“A Plague So Pleasant” is out on DVD today through Wild Eye Releasing.
In the horror film, “A Plague So Pleasant,” director Benjamin Roberds and co-director Jordan Reyes have put a completely different spin on the zombie genre. The actual zombie apocalypse only lasted 12 hours, but resulted in two billion deaths. There are loads of survivors and shuffling zombies have become a part of everyday life. It is now a felony to shoot a zombie, but they are otherwise harmless unless provoked and can also be distracted with oats over brains. Zombies are the new routine and everyone, including the undead, has adjusted to it.
The film follows Clay Marshall (David Chandler) as he encourages his roommate Todd (Maxwell Moody) to ask out Clay’s sister Mia (Eva Boehnke). The issue is that Mia still considers herself to be involved even though her previous boyfriend of three years died over a year ago and is now a decomposing zombie. Clay takes it upon himself to rectify the situation, but ignites zombie warfare in the process.
On the positive side, “A Plague So Pleasant” is full of fresh ideas for what is otherwise a tiresome concept. Like “The Walking Dead,” people can become zombies even if they die of natural causes. What’s interesting though is that nobody is buried anymore. Cemeteries have been replaced with zombie reserves; fenced off areas where the undead aimlessly roam and where loved ones can still visit the ones they can’t let go of. The film begins in black and white and transitions to color only after Clay’s bold yet careless act sparks the madhouse zombie mayhem you crave. There’s a scene near the end of the film where Clay is wandering the streets and the camera is positioned just behind his left shoulder. It’s a fairly dynamic perspective that allows the viewer to survey the destruction Clay is responsible for.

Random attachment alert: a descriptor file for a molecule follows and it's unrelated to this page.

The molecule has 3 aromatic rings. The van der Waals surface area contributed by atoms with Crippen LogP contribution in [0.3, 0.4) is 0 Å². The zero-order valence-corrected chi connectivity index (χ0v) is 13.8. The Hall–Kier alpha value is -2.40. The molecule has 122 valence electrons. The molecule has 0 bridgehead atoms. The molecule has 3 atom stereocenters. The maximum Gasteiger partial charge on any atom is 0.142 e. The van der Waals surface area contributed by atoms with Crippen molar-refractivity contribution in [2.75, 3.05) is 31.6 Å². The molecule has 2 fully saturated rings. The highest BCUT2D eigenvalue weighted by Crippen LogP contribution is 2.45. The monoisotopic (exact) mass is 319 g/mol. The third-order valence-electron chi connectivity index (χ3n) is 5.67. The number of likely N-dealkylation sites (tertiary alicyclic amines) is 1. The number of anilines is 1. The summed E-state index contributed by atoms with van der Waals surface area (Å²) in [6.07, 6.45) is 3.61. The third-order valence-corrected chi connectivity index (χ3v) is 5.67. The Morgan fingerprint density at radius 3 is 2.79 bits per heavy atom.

The film is extremely low budget, which results in certain factors of the film being more than a little shoddy. The acting is really peculiar. Maxwell Moody talks like a father from a 50’s sitcom and his “morning person” speech is repeated for reasons unknown. David Chandler has overwhelmingly awkward line delivery. He speaks very low throughout the film yet seems to pause at weird times similar to William Shatner.
The low budget feel of the film doesn’t become an issue until the film drenches itself in color. Then it’s as if every shortcoming is highlighted in the worst of ways. The make-up effects for a good number of the zombies are lacking or minimal in a way that is entirely too bothersome. If you look like you devoured a ketchup-soaked hamburger too quickly instead of a brainless, rotting zombie, then someone isn’t doing their job correctly.
At the same time though, the zombie that will get the most attention is the one referred to as Bacon Face; a blind zombie that relies on sound to find its next meal. It’s an effect that seems to have been done rather cheaply, but its appearance is gross and memorable which is exactly what a zombie film should aim for. Clay attends an undead awareness meeting that is built up like a mandatory business meeting for work. It is one of the most boring things to be put to film in a long time, but it’s because of this and its content centering on zombies that makes it humorous.
There is a lot of promise buried within “A Plague So Pleasant,” but even with its unique ideas and refreshing atmosphere it’s held back by poor acting . The execution is mostly worthwhile until it comes to the ending, which feels rushed. The film was inexpensive to make since it was filmed for about $3,000 and the self-taught make-up artist was in his teens during the making of the film. It’s an incredible achievement, but you can’t help but wonder what this team could accomplish with a bigger budget and a slightly more polished script. “A Plague So Pleasant” may be rewarding to zombie enthusiasts searching for something new, but will otherwise feel cheesy and unsatisfactory to the casual viewer.